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Archive for Rob Stevens

BRIGHT STAR at the Ahmanson theatre

Photo by Craig Schwartz

Photo by Craig Schwartz

Dany Margolies – The Daily Breeze

“Bright Star” is a fairly new musical by Steve Martin and Edie Brickell. It had a life on Broadway last year and has arrived at L.A.’s Ahmanson Theatre.
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Jonas Schwartz -  TheaterMania

Bright Star has so many winning attributes that one can easily forget its shortcomings and simply enjoy the experience. The music by Steve Martin and Edie Brickell employs a lilting bluegrass sound, Walter Bobbie’s direction is stellar, and Carmen Cusack gives a performance you will remember for years to come.
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Erin Conley – On Stage and Screen

Trouble and happiness often go hand in hand, and there is plenty of both to be found in Bright Star, the charming bluegrass musical that just launched its national tour at Center Theatre Group’s Ahmanson Theatre in Los Angeles after a Broadway run last year.

Rob Stevens – Haines His Way

The opening lyrics of the opening song of Steve Martin and Edie Brickell’s bluegrass/country western infused musical Bright Star, currently starting its National Tour at the Ahmanson Theatre, tell you what to expect.
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Now running through November 19

MICE – Ensemble Studio Theatre at Atwater Village Theatre

(Photo by Youthana Yuos)

(Photo by Youthana Yuos)

Rob Stevens – Haines His Way

If you have a fear/distaste for certain rodents, say mice or their bigger cousin–rats, Mice at Ensemble Studio Theatre might not be your piece of theatrical cheese.
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Deborah Klugman – Stage Raw

Schaeffer Nelson’s Mice is a strange little play in which a man in a mouse costume kidnaps two pastors’ wives and holds them prisoner in his basement. It’s a creepy story and not for everyone.
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Now running through November 5

RESOLVING HEDDA at the Victory Theatre

(Photo by Tim Sullens)

(Photo by Tim Sullens)

Katie Buenneke – Stage Raw

Sometimes the best way to watch a movie or TV show is to kick back with a glass of wine and some friends and yell at the TV whenever the characters do something you don’t agree with. Resolving Hedda, the new play now at the Victory Theatre in Burbank, offers a similar experience — except the titular character in Hedda Gabler is your drunk friend, railing against all her own bad decisions.
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Rob Stevens – Haines His Way

Norwegian playwright Henrik Ibsen’s Hedda Gabler is recognized as a classic of realism, nineteenth century theatre and world drama. The title character is considered one of the great dramatic roles in theatre.
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Now running through November 12

STUPID KID at the Road on Magnolia

Photo by Brian Cole

Photo by Brian Cole

Terry Morgan  -  Stage Raw

To paraphrase a theater maxim of Edmund Kean’s, “Tragedy is easy; comedy is hard.” It’s an assertion that’s proved true time and again. Harder still, perhaps, is successfully combining these two genres into one play, as the disappointing Big Night at the Douglas proved a couple of weeks back.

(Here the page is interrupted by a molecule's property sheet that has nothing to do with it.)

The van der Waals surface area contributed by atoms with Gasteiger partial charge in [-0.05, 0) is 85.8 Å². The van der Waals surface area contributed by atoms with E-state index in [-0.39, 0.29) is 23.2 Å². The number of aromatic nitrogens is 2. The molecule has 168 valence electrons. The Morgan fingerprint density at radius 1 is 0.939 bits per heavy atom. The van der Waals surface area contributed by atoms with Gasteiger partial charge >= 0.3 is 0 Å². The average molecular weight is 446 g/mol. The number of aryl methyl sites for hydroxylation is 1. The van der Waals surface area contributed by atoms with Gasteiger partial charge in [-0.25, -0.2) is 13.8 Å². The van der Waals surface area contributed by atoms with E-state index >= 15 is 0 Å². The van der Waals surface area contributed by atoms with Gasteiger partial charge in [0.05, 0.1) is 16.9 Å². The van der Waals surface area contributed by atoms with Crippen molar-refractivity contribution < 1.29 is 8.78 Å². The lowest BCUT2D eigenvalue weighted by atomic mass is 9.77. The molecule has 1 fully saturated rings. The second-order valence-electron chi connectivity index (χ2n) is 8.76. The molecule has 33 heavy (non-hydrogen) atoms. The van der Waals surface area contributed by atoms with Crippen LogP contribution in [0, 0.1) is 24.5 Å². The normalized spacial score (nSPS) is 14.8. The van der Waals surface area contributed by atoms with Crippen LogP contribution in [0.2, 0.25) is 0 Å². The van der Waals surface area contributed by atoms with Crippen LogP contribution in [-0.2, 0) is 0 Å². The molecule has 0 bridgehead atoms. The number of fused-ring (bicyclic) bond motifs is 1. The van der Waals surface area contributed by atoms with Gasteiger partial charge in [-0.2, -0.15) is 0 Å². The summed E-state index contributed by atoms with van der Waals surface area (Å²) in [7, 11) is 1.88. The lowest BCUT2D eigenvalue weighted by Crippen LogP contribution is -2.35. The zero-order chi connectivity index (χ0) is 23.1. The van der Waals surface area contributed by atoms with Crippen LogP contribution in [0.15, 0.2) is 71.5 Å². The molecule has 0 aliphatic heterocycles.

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Rob Stevens – Haines His Way

Playwright Sharr White and actress Taylor Gilbert proved to be a winning pair in The Road Theatre Company’s 2015 production of The Other Place. They have joined together again for The Road’s current World Premiere of the playwright’s Stupid Kid. Gilbert’s Gigi in the current play is worlds apart from the dementia plagued Juliana of Cape Cod in the previous play. Read more…

Now running through November 11

 

A TALE OF TWO CITIES at A Noise Within

[photo: Craig Schwartz]

[photo: Craig Schwartz]

Frances Baum Nicholson –The Stage Struck Review

Any time someone translates a novel to the stage, there is risk involved. The depth of interior monologue, the detail of setting and character, the convolutions of plot and emotion, even the poetry of language used to provide all of this, are all limited by the confines of the stage and the time frame expected of a standard play. Read more…

Rob Stevens – Haines His Way

“It was the best of times, it was the worst of times.” With those words novelist Charles Dickens began his classic book A Tale of Two Cities, published in 1859. Read more…

 Now running through November 19

THE VIEW UPSTAIRS at the Celebration Theatre at the Lex

(Photo by Matthew Brian Denman)

(Photo by Matthew Brian Denman)

Neal Weaver  – Stage Raw

The Upstairs Lounge was a lively and popular New Orleans gay bar till 1973, when an arsonist doused the stairs leading to the club with lighter fluid, set it aflame, and then rang the doorbell. In the ensuing blaze, 32 people were killed — mocked and ridiculed even in death, and refused burial by local churches because of their sexuality.
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Rob Stevens – Haines His Way

In an America divided more bitterly every day along racial, gender and sexual orientation lines, in an America where the President says that Nazis and White Supremacists are “fine people,” hate crimes and senseless acts of violence keep escalating.
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Now running through October 29

 

HONKY TONK LAUNDRY at the Hudson Mainstage Theatre

(Photo by Michael Lamont)

(Photo by Michael Lamont)

Neal Weaver  – Stage Raw

Roger Bean, who wrote and directed the hit musical The Marvelous Wonderettes and its various sequels, has done it again. He’s written another juke-box musical — but here the emphasis is on country and western songs.
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Rob Stevens – Haines His Way 

Bets Malone and Misty Cotton are two of the Southland’s best known and most talented musical theatre performers. They have known each other since they were children growing up in Northern San Diego County…Read more…